Dutch Network Group // Mineur, Majeur – Spot on

11:30 hrs. The office is suffused by engine sounds. Not from outside, the Western Port Area, but from Producer’s Mac.Β  “Vrooom!” A little longer; “VROOOOOOM!” – followed by an indistinct murmur, the sound of someone putting head phones on – and silence. radio commercial – voice over

Preparations have been made. A delicate operation is underway, featuring several specialists: a copy writer, a voice-over and an editor. A 30 second radio commercial with a tag on is on the books, to be delivered to BNR before the end of the afternoon. It’s noon. “Vrooom”. radio commercial – voice over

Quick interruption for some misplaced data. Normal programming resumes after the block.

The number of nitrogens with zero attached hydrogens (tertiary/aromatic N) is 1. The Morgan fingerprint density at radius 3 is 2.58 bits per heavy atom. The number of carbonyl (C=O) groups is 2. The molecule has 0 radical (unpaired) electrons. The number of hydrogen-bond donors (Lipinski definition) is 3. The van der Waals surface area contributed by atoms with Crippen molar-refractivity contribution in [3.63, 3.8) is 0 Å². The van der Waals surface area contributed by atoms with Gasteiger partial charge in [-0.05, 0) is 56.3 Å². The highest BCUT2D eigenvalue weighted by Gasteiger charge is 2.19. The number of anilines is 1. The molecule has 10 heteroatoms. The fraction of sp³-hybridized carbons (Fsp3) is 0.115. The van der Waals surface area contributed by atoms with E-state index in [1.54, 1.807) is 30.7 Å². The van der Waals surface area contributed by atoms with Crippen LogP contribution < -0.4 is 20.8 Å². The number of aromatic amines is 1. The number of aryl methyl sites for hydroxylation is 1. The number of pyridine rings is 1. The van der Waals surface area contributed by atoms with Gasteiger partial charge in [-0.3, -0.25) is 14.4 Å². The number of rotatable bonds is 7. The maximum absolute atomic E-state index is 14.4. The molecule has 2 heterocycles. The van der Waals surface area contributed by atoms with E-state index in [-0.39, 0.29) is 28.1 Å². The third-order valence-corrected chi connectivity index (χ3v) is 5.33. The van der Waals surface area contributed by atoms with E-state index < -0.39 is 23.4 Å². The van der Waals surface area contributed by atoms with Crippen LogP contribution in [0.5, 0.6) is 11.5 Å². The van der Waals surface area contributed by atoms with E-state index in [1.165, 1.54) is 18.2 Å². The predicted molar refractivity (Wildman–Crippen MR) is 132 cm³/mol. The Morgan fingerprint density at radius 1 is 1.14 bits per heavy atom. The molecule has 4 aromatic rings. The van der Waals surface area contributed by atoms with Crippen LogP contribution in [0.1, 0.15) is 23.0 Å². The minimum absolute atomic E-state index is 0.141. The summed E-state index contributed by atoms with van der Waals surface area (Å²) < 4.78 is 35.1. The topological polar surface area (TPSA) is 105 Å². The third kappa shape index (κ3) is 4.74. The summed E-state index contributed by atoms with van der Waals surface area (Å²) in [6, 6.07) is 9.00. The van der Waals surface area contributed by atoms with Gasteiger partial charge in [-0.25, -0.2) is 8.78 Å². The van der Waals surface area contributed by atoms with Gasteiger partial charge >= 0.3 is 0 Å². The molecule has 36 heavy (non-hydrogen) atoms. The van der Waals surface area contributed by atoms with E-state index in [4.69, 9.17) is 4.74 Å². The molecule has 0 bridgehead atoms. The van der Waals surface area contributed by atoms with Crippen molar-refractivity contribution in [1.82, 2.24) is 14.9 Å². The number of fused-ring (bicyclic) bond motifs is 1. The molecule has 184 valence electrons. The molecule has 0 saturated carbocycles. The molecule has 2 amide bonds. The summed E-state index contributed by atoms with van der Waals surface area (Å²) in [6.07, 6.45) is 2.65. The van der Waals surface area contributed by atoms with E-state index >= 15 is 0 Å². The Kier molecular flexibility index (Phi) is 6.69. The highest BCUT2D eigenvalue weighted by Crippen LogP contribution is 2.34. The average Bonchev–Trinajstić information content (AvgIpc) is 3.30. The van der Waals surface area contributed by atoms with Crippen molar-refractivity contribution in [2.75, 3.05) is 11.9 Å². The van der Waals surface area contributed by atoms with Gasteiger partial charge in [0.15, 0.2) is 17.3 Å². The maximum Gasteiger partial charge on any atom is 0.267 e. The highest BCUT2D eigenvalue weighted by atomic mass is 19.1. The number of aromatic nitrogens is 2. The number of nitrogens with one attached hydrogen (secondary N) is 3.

The text is too long. The music samples don’t mesh, and the engine component of a car tearing off doesn’t meet the expectations. So picking up the pace a bit, sliding and fading the music and adding a silence where the sound of the car is supposed to be – that way at least the “tag on” or “call to action” can be timed. That’s too long as well. “Vrooom”.

12:30 hrs. Shifting. Calling the client. Client agrees to remove a sentence from the script. Tag on can be half a second longer. Tailoring the music; recording, implementing, editing and converting. “Vrooom”.

13:30 hrs. The commercial is complete. Smooth music (minor, major) with a rapid, clearly audible voice-over and 30 seconds long. The tag on is 5.5 seconds. There we go – two seconds front and rear with a 44.1 kHz format to meet with the airwave specifications and the productions can be loaded onto the server.

Manager saves the day, he found the definitive engine element. Not “vroom”, but the sound of a red Formula 1 car shifting up.

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